The researchers noted that the strain is partly autonomous and is running tasks that other ransomware operators would typically do manually, like creating domain group policies that allow it to propagate the malicious executable on the network as new users log in. They go on to detail other automated aspects of this new threat.
Takeaway: In short, as attackers continue to automate efficiencies in the attack progression to exploit known vulnerabilities for initial access, improve stealthy payload delivery and evasion techniques, and exponentially improve encryption speeds, we may be in for a very busy period for ransomware attacks as we move closer to summer.
While a lot of focus is around the delivery of the ransomware payload, this is the last stage of the attack. These are multi-stage attacks, and that means we have multiple opportunities to detect and stop them.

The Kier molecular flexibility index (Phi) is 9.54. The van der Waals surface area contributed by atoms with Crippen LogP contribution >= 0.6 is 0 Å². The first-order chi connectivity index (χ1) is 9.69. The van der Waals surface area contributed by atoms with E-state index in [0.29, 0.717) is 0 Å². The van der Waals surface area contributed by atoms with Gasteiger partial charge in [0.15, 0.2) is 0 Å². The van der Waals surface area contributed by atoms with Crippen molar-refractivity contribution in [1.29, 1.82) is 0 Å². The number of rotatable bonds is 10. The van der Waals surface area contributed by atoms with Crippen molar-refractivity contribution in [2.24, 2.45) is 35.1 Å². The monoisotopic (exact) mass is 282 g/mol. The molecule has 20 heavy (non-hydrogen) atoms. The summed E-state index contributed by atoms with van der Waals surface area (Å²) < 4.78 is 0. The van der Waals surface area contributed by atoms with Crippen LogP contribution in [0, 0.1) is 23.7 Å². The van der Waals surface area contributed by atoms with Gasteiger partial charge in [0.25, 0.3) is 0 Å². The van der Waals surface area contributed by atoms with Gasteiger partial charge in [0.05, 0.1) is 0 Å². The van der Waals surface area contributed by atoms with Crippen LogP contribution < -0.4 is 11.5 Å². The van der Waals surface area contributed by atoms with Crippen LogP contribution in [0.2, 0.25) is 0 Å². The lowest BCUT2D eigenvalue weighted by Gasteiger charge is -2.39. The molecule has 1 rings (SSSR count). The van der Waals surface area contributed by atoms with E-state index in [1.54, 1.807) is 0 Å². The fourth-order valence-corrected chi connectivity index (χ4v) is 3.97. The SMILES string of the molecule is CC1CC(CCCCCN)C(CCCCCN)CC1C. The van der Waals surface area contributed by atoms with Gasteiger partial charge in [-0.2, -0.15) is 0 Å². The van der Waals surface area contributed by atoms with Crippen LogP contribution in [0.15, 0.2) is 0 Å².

Organizations must have the ability to disrupt attacks earlier - at initial ingress, when attackers move laterally, when command and control is established, when data exfiltration begins – instead of after the attackers have already detonated the ransomware payload.
Organizations require both a robust prevention and an agile resilience strategy to defend against this wave of ransomware attacks. This approach includes endpoint protection solutions, patch management, data backups, access controls, employee awareness training, and organizational procedure and resilience testing into all ransomware readiness plans to be successful.